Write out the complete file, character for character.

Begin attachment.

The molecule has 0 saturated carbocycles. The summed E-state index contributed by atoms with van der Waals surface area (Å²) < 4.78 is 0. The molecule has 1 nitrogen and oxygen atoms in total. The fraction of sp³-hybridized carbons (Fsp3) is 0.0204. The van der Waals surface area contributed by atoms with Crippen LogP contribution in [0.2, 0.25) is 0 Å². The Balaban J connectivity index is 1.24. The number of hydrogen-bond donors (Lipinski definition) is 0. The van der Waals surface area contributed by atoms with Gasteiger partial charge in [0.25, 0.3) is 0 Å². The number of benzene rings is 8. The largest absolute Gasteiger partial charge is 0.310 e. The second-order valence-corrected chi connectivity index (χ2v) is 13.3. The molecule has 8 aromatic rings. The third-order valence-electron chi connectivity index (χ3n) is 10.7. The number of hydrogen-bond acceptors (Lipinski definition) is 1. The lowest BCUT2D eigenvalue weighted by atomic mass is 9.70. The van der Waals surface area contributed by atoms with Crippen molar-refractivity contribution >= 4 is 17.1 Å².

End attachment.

The molecule has 0 saturated carbocycles. The summed E-state index contributed by atoms with van der Waals surface area (Å²) < 4.78 is 0. The molecule has 1 nitrogen and oxygen atoms in total. The fraction of sp³-hybridized carbons (Fsp3) is 0.0204. The van der Waals surface area contributed by atoms with Crippen LogP contribution in [0.2, 0.25) is 0 Å². The Balaban J connectivity index is 1.24. The number of hydrogen-bond donors (Lipinski definition) is 0. The van der Waals surface area contributed by atoms with Gasteiger partial charge in [0.25, 0.3) is 0 Å². The number of benzene rings is 8. The largest absolute Gasteiger partial charge is 0.310 e. The second-order valence-corrected chi connectivity index (χ2v) is 13.3. The molecule has 8 aromatic rings. The third-order valence-electron chi connectivity index (χ3n) is 10.7. The number of hydrogen-bond acceptors (Lipinski definition) is 1. The lowest BCUT2D eigenvalue weighted by atomic mass is 9.70. The van der Waals surface area contributed by atoms with Crippen molar-refractivity contribution >= 4 is 17.1 Å².